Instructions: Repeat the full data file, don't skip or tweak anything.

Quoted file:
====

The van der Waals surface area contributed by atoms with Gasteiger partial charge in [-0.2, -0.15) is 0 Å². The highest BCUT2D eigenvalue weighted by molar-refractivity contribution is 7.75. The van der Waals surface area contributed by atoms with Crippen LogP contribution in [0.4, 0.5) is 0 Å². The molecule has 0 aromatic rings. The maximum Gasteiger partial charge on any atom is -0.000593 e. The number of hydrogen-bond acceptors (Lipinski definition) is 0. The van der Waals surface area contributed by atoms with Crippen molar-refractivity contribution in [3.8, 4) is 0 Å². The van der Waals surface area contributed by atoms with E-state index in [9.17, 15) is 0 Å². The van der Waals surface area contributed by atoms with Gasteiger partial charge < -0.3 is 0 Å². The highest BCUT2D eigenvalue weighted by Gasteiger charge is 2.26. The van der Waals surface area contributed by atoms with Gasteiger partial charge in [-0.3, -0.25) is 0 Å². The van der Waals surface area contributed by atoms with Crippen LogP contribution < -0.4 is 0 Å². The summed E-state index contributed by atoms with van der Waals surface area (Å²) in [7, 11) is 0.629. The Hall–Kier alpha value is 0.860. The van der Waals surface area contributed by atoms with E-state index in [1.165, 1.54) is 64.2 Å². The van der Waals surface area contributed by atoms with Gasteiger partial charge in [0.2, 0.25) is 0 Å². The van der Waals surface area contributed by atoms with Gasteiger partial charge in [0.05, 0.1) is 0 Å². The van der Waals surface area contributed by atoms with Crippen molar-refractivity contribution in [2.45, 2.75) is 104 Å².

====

The van der Waals surface area contributed by atoms with Gasteiger partial charge in [-0.2, -0.15) is 0 Å². The highest BCUT2D eigenvalue weighted by molar-refractivity contribution is 7.75. The van der Waals surface area contributed by atoms with Crippen LogP contribution in [0.4, 0.5) is 0 Å². The molecule has 0 aromatic rings. The maximum Gasteiger partial charge on any atom is -0.000593 e. The number of hydrogen-bond acceptors (Lipinski definition) is 0. The van der Waals surface area contributed by atoms with Crippen molar-refractivity contribution in [3.8, 4) is 0 Å². The van der Waals surface area contributed by atoms with E-state index in [9.17, 15) is 0 Å². The van der Waals surface area contributed by atoms with Gasteiger partial charge < -0.3 is 0 Å². The highest BCUT2D eigenvalue weighted by Gasteiger charge is 2.26. The van der Waals surface area contributed by atoms with Gasteiger partial charge in [-0.3, -0.25) is 0 Å². The van der Waals surface area contributed by atoms with Crippen LogP contribution < -0.4 is 0 Å². The summed E-state index contributed by atoms with van der Waals surface area (Å²) in [7, 11) is 0.629. The Hall–Kier alpha value is 0.860. The van der Waals surface area contributed by atoms with E-state index in [1.165, 1.54) is 64.2 Å². The van der Waals surface area contributed by atoms with Gasteiger partial charge in [0.2, 0.25) is 0 Å². The van der Waals surface area contributed by atoms with Gasteiger partial charge in [0.05, 0.1) is 0 Å². The van der Waals surface area contributed by atoms with Crippen molar-refractivity contribution in [2.45, 2.75) is 104 Å².